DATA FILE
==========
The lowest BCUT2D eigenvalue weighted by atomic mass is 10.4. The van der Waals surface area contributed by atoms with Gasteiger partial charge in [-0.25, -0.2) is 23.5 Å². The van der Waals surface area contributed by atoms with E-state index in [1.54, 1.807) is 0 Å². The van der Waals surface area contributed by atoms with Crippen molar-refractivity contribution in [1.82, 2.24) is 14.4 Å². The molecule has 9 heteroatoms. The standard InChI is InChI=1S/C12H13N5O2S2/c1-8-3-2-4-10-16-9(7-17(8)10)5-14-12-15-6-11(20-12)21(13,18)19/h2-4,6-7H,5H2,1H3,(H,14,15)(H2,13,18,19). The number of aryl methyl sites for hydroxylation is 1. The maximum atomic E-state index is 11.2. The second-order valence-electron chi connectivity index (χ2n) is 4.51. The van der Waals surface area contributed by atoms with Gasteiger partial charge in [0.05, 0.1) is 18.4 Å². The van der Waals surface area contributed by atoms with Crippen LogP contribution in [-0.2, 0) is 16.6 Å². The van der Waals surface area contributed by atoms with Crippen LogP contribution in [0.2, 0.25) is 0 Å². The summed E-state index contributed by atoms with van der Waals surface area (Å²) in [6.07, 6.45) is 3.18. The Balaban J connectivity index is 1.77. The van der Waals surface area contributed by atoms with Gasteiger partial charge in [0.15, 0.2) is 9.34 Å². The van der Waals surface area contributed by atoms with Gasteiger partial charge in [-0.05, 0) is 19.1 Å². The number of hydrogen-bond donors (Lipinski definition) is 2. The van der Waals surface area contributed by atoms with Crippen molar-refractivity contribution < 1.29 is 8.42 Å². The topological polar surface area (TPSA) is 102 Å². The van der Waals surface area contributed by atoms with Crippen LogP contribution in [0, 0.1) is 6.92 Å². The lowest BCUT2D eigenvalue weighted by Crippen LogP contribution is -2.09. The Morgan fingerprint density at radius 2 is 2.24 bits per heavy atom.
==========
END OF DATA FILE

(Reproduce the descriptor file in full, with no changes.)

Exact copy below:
The lowest BCUT2D eigenvalue weighted by atomic mass is 10.4. The van der Waals surface area contributed by atoms with Gasteiger partial charge in [-0.25, -0.2) is 23.5 Å². The van der Waals surface area contributed by atoms with E-state index in [1.54, 1.807) is 0 Å². The van der Waals surface area contributed by atoms with Crippen molar-refractivity contribution in [1.82, 2.24) is 14.4 Å². The molecule has 9 heteroatoms. The standard InChI is InChI=1S/C12H13N5O2S2/c1-8-3-2-4-10-16-9(7-17(8)10)5-14-12-15-6-11(20-12)21(13,18)19/h2-4,6-7H,5H2,1H3,(H,14,15)(H2,13,18,19). The number of aryl methyl sites for hydroxylation is 1. The maximum atomic E-state index is 11.2. The second-order valence-electron chi connectivity index (χ2n) is 4.51. The van der Waals surface area contributed by atoms with Gasteiger partial charge in [0.05, 0.1) is 18.4 Å². The van der Waals surface area contributed by atoms with Crippen LogP contribution in [-0.2, 0) is 16.6 Å². The van der Waals surface area contributed by atoms with Crippen LogP contribution in [0.2, 0.25) is 0 Å². The summed E-state index contributed by atoms with van der Waals surface area (Å²) in [6.07, 6.45) is 3.18. The Balaban J connectivity index is 1.77. The van der Waals surface area contributed by atoms with Gasteiger partial charge in [0.15, 0.2) is 9.34 Å². The van der Waals surface area contributed by atoms with Gasteiger partial charge in [-0.05, 0) is 19.1 Å². The number of hydrogen-bond donors (Lipinski definition) is 2. The van der Waals surface area contributed by atoms with Crippen molar-refractivity contribution < 1.29 is 8.42 Å². The topological polar surface area (TPSA) is 102 Å². The van der Waals surface area contributed by atoms with Crippen LogP contribution in [0, 0.1) is 6.92 Å². The lowest BCUT2D eigenvalue weighted by Crippen LogP contribution is -2.09. The Morgan fingerprint density at radius 2 is 2.24 bits per heavy atom.